The international marine fleet underpins the system of world trade and consumes around one in every 20 barrels of oil. Shipping industry emissions are significant, with the world’s merchant fleet emitting more CO2 each year than Germany.
From the start of 2020, International Maritime Organization (IMO) rules come into force that limit the sulfur content of marine fuels to 0.5% from the current limit of 3.5%. This change will have far-reaching consequences for the downstream oil industry. Vessel operators have two options to comply with the IMO rules: either switch to a sufficiently low-sulfur fuel, such as ultra-low-sulfur fuel oil (ULSFO), marine gasoil (MGO) or LNG; or install exhaust gas cleaning systems (EGCS) to ‘scrub’ SOx and particulate emissions aboard vessels.
From 2018-21, BloombergNEF expect high-sulfur marine fuel oil consumption to fall by almost two thirds. In its place, consumption of ULSFO and MGO is set to increase by 2.3Mbd. We expect this to increase demand for middle distillates, which will be supportive of crude prices over the next 2-5 years.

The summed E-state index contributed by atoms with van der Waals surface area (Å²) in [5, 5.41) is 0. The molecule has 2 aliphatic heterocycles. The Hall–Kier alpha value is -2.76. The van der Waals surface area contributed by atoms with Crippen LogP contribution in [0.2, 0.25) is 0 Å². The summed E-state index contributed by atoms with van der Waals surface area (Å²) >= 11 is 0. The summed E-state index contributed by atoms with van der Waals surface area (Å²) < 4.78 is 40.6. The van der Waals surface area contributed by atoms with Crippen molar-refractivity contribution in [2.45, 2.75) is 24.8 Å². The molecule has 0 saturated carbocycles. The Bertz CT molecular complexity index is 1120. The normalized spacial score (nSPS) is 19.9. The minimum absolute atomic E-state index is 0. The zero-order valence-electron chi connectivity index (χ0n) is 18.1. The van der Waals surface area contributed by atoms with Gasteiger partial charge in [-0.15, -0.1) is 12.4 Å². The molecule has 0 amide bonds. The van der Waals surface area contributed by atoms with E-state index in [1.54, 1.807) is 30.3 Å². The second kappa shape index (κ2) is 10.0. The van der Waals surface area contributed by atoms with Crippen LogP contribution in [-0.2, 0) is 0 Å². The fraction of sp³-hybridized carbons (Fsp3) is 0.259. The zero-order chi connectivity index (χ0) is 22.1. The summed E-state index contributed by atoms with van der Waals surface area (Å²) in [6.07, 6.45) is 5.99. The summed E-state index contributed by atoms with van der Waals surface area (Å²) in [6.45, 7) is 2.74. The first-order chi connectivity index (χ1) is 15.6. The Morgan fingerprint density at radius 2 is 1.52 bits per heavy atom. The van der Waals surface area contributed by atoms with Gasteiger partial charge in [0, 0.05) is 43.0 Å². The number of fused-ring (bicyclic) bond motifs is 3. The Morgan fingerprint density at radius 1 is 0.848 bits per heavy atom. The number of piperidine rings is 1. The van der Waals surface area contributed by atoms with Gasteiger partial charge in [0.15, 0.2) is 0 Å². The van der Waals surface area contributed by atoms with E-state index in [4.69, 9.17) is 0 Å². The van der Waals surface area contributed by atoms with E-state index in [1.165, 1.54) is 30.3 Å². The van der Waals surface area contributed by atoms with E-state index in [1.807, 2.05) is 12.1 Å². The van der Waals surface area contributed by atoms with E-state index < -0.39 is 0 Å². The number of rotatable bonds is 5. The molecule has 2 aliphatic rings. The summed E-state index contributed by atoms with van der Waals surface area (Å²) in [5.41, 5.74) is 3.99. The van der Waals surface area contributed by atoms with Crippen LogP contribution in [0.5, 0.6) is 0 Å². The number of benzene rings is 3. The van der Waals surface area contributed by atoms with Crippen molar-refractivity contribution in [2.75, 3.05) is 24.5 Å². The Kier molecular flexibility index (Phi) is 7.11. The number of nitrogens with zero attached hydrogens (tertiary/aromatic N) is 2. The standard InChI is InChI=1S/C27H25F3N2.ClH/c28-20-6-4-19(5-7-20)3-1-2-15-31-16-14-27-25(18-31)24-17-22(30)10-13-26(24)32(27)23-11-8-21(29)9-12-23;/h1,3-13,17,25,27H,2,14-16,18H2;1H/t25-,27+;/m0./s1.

Most ship-owners have so far steered away from installing scrubbers, favoring low-sulfur fuel to comply with the 2020 mandate. This will likely lead to higher fuel prices and increased scrutiny from ship-owners of the fuel efficiency of their vessels. Ships that are more expensive to operate and are at an economic disadvantage could make their way to the breakers yard, in turn supporting shipping rates.
Despite hugely challenging logistics to comply, and continued concerns around enforcement and the availability of complaint low-sulfur fuels, Bloomberg Intelligence believe 1Q20 will mark a successful transition for most of the world’s fleet into the low-emission era. Larger ships primarily serving well-established trade routes that typically call at major ports will find comfort in compliant fuel availability, while availability at smaller ports should also improve as demand increases.
In the longer-term, as vessels install scrubbers and as refiners increase desulfurization capacity, we expect fuel oil demand to recover slightly. LNG-fueled vessels will slowly increase penetration in the market, and by 2040 we expect LNG to account for around 18% of marine bunkers. Increased vessel efficiency and the growth of LNG causes oil demand from marine bunkers to peak around 2030.
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